|Posted by Jamie McGarvey on November 14, 2012 at 7:05 PM|
As I have registered our Sept with Clans of Ireland, they requested a History be completed for their site. http://www.clansofireland.ie/baile/ Clans of Ireland is the official organization for Clan or Sept registration and it is recognized by the Irish Government. I am going to post below the History that I sent to them. I realize that there is more information here on the site, but my hope is that more people from our Sept will come to the Website.
On another note, if anyone is interested in getting a Certificate of Irish Heritage, this can be done at the following link: http://www.heritagecertificate.com/ You have to provide some type of Census or other documented information that says your ancestor came from Ireland. I did so from a Canadian Census Document.
The McGarvey Family it is said descends from a long and noble Irish ancestry. It is also said that they are descendants of the ancient King Eremon who took over Ireland in 1699 bc. Eremon slew his brother Eber and claimed the throne for himself. Eremon and Eber were sons of King Milesius (Gallamh) and are said to have come from either Spain or France to the island of Ireland, and were ancestors of the Gaels. Of the Milesians, who invaded the Tuatha De Danann lands, Eber and Eremon divided the land between them - Eremon getting the Northern half of the Island, and Eber the Southern. The Northeastern corner was accorded to the children of their lost brother, Ir, and the Southwestern corner to their cousin Lughaid, the son of Ith.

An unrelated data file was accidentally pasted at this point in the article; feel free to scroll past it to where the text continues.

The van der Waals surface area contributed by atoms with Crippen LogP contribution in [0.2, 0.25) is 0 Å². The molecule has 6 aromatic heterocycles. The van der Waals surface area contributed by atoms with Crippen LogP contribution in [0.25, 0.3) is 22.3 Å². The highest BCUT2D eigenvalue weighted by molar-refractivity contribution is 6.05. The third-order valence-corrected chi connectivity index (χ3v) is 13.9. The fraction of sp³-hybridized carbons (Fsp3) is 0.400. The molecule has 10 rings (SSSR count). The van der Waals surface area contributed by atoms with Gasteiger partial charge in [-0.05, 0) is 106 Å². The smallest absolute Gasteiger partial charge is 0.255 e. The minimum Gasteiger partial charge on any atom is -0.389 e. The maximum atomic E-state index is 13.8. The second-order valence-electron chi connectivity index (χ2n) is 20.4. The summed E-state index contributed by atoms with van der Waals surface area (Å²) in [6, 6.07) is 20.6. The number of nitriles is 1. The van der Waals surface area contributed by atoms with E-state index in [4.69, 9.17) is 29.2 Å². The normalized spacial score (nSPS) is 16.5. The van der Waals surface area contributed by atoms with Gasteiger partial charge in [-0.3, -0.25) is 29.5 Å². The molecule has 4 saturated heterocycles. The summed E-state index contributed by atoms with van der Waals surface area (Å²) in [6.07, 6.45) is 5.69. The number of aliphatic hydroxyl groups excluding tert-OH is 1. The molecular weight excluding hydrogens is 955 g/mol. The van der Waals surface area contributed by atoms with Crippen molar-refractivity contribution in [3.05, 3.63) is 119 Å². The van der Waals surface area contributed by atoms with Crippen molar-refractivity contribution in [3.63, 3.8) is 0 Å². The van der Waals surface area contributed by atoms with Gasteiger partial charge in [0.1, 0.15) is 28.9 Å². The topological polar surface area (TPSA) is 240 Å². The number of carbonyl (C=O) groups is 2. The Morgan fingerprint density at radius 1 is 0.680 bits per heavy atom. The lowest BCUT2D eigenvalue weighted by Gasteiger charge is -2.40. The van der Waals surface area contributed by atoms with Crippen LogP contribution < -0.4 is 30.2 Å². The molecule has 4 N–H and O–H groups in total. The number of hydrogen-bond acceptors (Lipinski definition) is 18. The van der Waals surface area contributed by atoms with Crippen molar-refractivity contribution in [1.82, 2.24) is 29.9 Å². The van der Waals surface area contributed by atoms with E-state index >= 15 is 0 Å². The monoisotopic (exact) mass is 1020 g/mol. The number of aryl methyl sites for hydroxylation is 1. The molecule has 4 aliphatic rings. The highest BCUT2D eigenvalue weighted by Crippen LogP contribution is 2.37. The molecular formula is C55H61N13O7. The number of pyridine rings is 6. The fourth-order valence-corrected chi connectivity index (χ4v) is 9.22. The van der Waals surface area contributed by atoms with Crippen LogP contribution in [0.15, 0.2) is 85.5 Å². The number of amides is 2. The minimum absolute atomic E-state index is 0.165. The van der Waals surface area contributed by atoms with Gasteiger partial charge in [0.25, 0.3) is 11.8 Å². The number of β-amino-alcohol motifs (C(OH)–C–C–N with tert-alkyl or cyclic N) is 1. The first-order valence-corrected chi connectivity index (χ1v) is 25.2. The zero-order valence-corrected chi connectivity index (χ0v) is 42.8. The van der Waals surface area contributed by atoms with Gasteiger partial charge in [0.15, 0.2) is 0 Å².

The descendants of Milesius are said to be the monarchs and leading families of early Ireland. Malachi II and Niall Noigiallach (Niall of the Nine Hostages) son of Eochaid Mugmedon are said to descend from Eremon.
As Gairbhíoth is relatively common as a personal name in early to late-medieval Irish sources (being in the top-200 out of about 6600 personal names recorded in Mac Fhirbhisigh’s Great Book of Irish Genealogies, it is not too surprising to find no fewer than seven separate septs, families or other population-groups whose names derive from that personal name.
The Northern Uí Néill, named from their supposed descent from Niall Noigiallach (or N. of the Nine Hostages), reputedly ‘high-king of Ireland’ whose death some of the Irish annals place at the year AD 405. (I say ‘supposed’ and ‘reputedly’ because various reputable historians of early Ireland are dubious about Niall’s historicity; if he ever existed, we can say virtually nothing about him – even the date and circumstances of his death are highly dubious.) According to the pedigree that has come down to us, these were a sub-branch of the sept known as Cenél Moáin or Cenél Moéin who were based in the vicinity of Raphoe in north-east Co. Donegal and Strabane in north-west Co. Tyrone.
Connacht dynasty called the Uí Bhriúin, which in turn is said to be descended from an older brother of Niall’s. (This claim is now generally considered to be very dubious.) The first of the families, Teallach Gairbhéith, ‘the household of Gairbhíoth’, is said to derive from an eponymous ancestor whose floruit would have been in the middle of the 7th century (assuming the pedigree is genuine – which is a large assumption in relation to the Uí Bhriúin). This name has survived as that of the barony of Tullygarvey in north-east Co. Cavan.
Today there are many McGarvey/Garvey’s scattered all over the world, and as many Irish have they have made their way in their new homelands and their place in history. Through DNA tests the different families have been able to be more defined as to their origins.